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Esmes Indie Author Highlights: Dawn of Wonder by Jonathan Renshaw

When I picked up this audiobook I wasn’t aware it was a coming of age/young adult novel, which is usually a genre I avoid like the plague. I think I burned myself out on them a while ago and I tend to get annoyed with less mature protagonists. So, when it was clear a few chapters in that this book had a 12 year old main character I was skeptical if I should continue, but, it was being narrated by the lovely Tim Gerard Reynolds, so I continued despite my hesitations.

I’m glad I did, I liked this book overall even though there are some things that kept me from giving it 5 stars.

The book starts out with a group of kids growing up in a smaller village somewhat in the middle of no where. There was a raid by pirate slavers, and the main character and his family were falsely accused of being a part of it, so they were forced to take a long trip to relocate to a new city.
Despite the book adhering to many of the coming of age tropes, having dead parents wasn’t one of them – the relationship between the father and son in this book is extremely complex. Despite seemingly caring for his family (in his own twisted way) the father is extremely verbally and physically abusive to his wife and son. It’s left the main character with PTSD, a topic I don’t see brought up in fantasy, let alone YA.

I unfortunately have several people very close to me with this sort of relationship with their fathers, and many aspects of the relationship I feel were portrayed accurately, including what it’s like to live with PTSD and suffer from panic attacks. Some people got annoyed with this part of the book, but considering my background with it I found it to be well done for the most part. After losing control of his temper, the father goes through a phase of shame at his loss of control and becomes distant and cold unable to bring himself to apologize. The son, despite the messed up things his father does to him, clings to the good memories they create while hunting and foresting together.

When they reach the new city he decides he wants to take vengeance against the people who raided his home town and took someone he cared deeply about. He signs up for the military academy there and the bulk of the book takes place within this academy. This is not a magic academy, and in fact magic has just barely been touched on – if you dislike being beaten over the head with magic systems and powerful mages and really enjoy military academies this book may appeal to you.
The length spent at the academy is one of my complaints though, not because of the lack of magic, but because I feel like it could have been condensed a bit to keep the pacing a bit faster. The book is LONG for a YA book and I think that’s part of the reason I didn’t realize it was YA, at 700+ pages I thought this was an adult epic fantasy.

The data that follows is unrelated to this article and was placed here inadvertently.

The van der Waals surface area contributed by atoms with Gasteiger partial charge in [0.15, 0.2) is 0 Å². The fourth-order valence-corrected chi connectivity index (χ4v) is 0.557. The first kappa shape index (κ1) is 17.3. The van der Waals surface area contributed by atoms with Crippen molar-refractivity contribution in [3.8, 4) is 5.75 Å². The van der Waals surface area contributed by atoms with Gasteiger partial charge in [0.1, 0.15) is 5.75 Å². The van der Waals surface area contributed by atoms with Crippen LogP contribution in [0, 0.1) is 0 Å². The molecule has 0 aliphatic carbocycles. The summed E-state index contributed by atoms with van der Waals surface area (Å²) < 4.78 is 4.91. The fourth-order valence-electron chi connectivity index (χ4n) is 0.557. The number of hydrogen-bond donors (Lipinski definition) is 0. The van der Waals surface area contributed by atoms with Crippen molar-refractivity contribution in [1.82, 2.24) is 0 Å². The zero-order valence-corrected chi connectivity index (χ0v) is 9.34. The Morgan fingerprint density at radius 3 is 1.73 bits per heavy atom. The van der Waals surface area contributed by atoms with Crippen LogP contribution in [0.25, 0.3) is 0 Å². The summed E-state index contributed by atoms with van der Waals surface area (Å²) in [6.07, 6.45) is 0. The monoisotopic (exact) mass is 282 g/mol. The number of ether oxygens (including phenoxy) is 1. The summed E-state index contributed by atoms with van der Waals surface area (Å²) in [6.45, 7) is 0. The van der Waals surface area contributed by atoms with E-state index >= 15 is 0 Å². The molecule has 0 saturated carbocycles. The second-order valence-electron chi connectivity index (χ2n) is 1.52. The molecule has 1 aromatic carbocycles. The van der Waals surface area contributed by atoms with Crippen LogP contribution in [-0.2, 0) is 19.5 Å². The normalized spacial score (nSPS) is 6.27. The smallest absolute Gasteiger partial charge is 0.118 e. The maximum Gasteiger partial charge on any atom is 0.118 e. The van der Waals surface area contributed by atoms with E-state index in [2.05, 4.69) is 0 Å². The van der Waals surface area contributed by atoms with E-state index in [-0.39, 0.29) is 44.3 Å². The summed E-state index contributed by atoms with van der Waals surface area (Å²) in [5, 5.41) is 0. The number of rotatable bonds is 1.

We do eventually get to the fantastic elements of the book in the last quarter of the book when a short sighted prince decides to send a group of people he considers to be trouble makers on a suicide mission to an ancient ruin where scouting parties have not returned from. The main character, a friend of his, and a group of trained soldiers are sent to go explore the ruin and see why people haven’t been returning.

Here we encounter some ENORMOUS beasts that haven’t been seen in the realm for ages. The ruin is full of ancient treasures, monsters, and traps.

By the end of the book we are seeing more mystical things occur, and Aeden has gone from being 12 at the beginning of the book to 16. He’s preparing to be sent as an infiltrator to the land of the people who stole the villager he cared so much about, and lamented about for much of the book.
It didn’t end on a cliffhanger, some of the challenges the main character faced have been resolved, but it’s absolutely not the end of the story, and I hope that the next one has a bit more action and faster pacing. I expect that it will due to where he’s going, and the impending war his realm has been prepping for during much of the book.

Despite some pacing issues and my general disinterest in coming of age novels I did feel compelled to keep reading and finished the book within a few days – I will be picking up the second book when it comes out.

If you’re looking for something that fits debut novel or self published, enjoy ya and coming of age stories I would recommend picking it up.

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